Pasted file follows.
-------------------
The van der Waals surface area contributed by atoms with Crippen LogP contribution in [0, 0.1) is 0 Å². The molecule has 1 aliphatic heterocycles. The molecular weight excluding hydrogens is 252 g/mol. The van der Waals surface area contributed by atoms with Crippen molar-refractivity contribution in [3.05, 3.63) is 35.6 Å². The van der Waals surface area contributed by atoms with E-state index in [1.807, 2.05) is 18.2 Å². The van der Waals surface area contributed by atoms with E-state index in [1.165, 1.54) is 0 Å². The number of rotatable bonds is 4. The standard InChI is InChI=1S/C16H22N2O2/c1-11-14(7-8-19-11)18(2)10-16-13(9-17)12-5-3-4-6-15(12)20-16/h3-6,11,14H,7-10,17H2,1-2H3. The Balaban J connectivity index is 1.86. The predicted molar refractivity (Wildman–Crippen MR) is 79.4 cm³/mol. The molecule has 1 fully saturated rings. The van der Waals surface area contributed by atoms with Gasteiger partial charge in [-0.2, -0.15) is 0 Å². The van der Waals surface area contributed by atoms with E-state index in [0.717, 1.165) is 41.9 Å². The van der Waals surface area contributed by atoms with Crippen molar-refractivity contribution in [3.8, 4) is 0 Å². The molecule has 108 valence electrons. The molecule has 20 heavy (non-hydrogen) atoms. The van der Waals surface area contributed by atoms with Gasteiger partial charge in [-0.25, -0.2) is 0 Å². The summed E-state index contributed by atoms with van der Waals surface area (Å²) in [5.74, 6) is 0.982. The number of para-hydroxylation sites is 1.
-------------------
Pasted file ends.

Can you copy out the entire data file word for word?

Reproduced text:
The van der Waals surface area contributed by atoms with Crippen LogP contribution in [0, 0.1) is 0 Å². The molecule has 1 aliphatic heterocycles. The molecular weight excluding hydrogens is 252 g/mol. The van der Waals surface area contributed by atoms with Crippen molar-refractivity contribution in [3.05, 3.63) is 35.6 Å². The van der Waals surface area contributed by atoms with E-state index in [1.807, 2.05) is 18.2 Å². The van der Waals surface area contributed by atoms with E-state index in [1.165, 1.54) is 0 Å². The number of rotatable bonds is 4. The standard InChI is InChI=1S/C16H22N2O2/c1-11-14(7-8-19-11)18(2)10-16-13(9-17)12-5-3-4-6-15(12)20-16/h3-6,11,14H,7-10,17H2,1-2H3. The Balaban J connectivity index is 1.86. The predicted molar refractivity (Wildman–Crippen MR) is 79.4 cm³/mol. The molecule has 1 fully saturated rings. The van der Waals surface area contributed by atoms with Gasteiger partial charge in [-0.2, -0.15) is 0 Å². The van der Waals surface area contributed by atoms with E-state index in [0.717, 1.165) is 41.9 Å². The van der Waals surface area contributed by atoms with Crippen molar-refractivity contribution in [3.8, 4) is 0 Å². The molecule has 108 valence electrons. The molecule has 20 heavy (non-hydrogen) atoms. The van der Waals surface area contributed by atoms with Gasteiger partial charge in [-0.25, -0.2) is 0 Å². The summed E-state index contributed by atoms with van der Waals surface area (Å²) in [5.74, 6) is 0.982. The number of para-hydroxylation sites is 1.